# [OPE-L:7540] Sraffa/von neumann and falling rate of profit

From: Rakesh Bhandari (rakeshb@stanford.edu)
Date: Sat Aug 24 2002 - 19:11:58 EDT

```Paul,
the FROP which seemingly could be derived on on von Neumann lines
would have what Brenner has called a Malthusian character since it
would seem that total labor productivity--that is, the productivity
of indirect and direct labor combined--would have to be falling for
the ratio of physical surplus to the physical stock of capital to
fall.

But I don't want to pursue this point.

I don't think it's von Neumann who is important here but Dmitriev of
whose model of total automation Spencer Pack gives a simple example.

28	56	0	0
16	0	48	0
12	0	0	8
56	56	48	8

What we have in the first column is inputs of computers (28,16,12, 56
total) needed to make 56 computers, 48 units of gold, and 8 units of
wheat.

That is, 28 computers => 56 computers
16 computers => 48 units of gold
12 computers => 8 units of wheat
56 computers => 56 computers, 48 units of gold, 8 units of wheat

The economy is in simple reproduction because it produces only 56 new
computers, and 56 computers are needed to produce computers, gold and
wheat at the same scale again.

There is no direct labor in this economy; there is not even indirect
labor as computers, gold and wheat are themselves the products of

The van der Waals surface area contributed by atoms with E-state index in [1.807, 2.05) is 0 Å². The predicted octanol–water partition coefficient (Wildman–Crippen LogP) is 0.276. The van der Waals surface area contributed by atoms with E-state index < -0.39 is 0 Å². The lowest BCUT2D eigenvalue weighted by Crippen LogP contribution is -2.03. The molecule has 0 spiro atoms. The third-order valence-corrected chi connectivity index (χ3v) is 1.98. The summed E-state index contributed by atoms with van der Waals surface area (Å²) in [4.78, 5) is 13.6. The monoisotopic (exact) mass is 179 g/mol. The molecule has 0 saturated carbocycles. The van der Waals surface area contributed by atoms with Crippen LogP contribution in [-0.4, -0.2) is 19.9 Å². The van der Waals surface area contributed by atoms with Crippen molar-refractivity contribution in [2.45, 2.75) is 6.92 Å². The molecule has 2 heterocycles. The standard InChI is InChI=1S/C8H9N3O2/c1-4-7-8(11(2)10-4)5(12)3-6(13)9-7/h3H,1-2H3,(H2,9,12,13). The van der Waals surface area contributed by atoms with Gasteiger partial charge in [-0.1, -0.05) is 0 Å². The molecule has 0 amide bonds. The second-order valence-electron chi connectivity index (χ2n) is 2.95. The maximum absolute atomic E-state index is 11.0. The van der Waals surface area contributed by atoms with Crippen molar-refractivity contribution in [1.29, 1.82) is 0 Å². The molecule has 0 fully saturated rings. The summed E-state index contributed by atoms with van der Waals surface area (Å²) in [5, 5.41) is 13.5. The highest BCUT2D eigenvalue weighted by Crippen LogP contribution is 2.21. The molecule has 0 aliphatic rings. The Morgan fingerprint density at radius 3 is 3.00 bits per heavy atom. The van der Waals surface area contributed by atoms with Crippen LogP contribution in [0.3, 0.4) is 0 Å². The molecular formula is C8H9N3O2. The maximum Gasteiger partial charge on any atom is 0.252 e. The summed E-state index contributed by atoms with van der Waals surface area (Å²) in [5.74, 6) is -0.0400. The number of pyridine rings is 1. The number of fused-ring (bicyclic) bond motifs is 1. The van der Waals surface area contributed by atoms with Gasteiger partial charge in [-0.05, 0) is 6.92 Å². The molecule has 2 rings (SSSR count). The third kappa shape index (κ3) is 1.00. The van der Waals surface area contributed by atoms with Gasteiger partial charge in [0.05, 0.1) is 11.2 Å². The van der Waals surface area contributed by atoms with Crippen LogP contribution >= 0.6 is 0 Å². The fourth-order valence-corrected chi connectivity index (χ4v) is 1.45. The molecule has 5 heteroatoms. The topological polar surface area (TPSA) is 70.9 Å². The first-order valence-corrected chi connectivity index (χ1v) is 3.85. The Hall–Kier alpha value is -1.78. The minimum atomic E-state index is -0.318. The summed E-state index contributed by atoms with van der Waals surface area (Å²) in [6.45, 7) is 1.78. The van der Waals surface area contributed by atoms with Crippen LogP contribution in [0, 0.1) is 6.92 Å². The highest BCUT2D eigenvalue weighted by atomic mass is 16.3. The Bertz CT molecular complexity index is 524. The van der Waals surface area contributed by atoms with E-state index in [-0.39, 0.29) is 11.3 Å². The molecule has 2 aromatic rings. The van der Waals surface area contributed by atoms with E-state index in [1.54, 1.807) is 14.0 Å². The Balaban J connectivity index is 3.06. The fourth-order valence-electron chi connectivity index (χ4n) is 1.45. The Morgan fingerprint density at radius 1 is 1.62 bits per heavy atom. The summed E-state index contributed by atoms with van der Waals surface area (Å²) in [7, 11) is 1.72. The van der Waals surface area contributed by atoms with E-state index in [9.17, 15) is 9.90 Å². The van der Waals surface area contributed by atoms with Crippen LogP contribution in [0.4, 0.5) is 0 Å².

commodities--the literal production of commodities by commodities.

According to Pack this economy can be solved for relative prices and
a uniform profit and absolute prices as well if we assume by
definition that the price of one unit of gold equals \$1.

(1 + r)  (28pc) = 56 pc
(1 + r)  (16pc) = 48
(1 + r)  (12pc) = 8pw

r is the profit rate while pc and pw are the unit prices of computers
and wheat.

From the first equation we know the profit rate has to be 100%; price
of one computer is \$1.50 and price of one unit of wheat is \$4.50.

So contrary to the LTV, there can be a positive rate of profit and
relative prices in a totally automated economy.

But this assumes the method of determination which Moseley (monetary
macro), Shaikh (fixed point iteration) and TSS have all criticized in
their respective ways. For each of these three respectives there
would in fact be no profit in a fully automated economy.